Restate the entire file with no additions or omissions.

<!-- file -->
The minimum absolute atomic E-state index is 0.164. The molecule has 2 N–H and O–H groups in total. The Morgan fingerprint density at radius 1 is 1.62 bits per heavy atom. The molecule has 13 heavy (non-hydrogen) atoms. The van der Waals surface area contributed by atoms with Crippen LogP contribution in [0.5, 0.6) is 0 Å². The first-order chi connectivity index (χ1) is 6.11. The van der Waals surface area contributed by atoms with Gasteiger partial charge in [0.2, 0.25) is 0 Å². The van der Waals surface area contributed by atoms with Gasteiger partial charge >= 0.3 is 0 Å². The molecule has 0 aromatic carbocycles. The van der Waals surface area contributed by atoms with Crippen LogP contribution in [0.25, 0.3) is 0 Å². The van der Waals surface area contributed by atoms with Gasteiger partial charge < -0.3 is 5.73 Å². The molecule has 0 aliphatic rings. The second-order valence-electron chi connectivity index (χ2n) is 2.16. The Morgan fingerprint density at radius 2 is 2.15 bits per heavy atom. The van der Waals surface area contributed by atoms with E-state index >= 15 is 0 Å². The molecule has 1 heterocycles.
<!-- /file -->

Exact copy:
The minimum absolute atomic E-state index is 0.164. The molecule has 2 N–H and O–H groups in total. The Morgan fingerprint density at radius 1 is 1.62 bits per heavy atom. The molecule has 13 heavy (non-hydrogen) atoms. The van der Waals surface area contributed by atoms with Crippen LogP contribution in [0.5, 0.6) is 0 Å². The first-order chi connectivity index (χ1) is 6.11. The van der Waals surface area contributed by atoms with Gasteiger partial charge in [0.2, 0.25) is 0 Å². The van der Waals surface area contributed by atoms with Gasteiger partial charge >= 0.3 is 0 Å². The molecule has 0 aromatic carbocycles. The van der Waals surface area contributed by atoms with Crippen LogP contribution in [0.25, 0.3) is 0 Å². The van der Waals surface area contributed by atoms with Gasteiger partial charge < -0.3 is 5.73 Å². The molecule has 0 aliphatic rings. The second-order valence-electron chi connectivity index (χ2n) is 2.16. The Morgan fingerprint density at radius 2 is 2.15 bits per heavy atom. The van der Waals surface area contributed by atoms with E-state index >= 15 is 0 Å². The molecule has 1 heterocycles.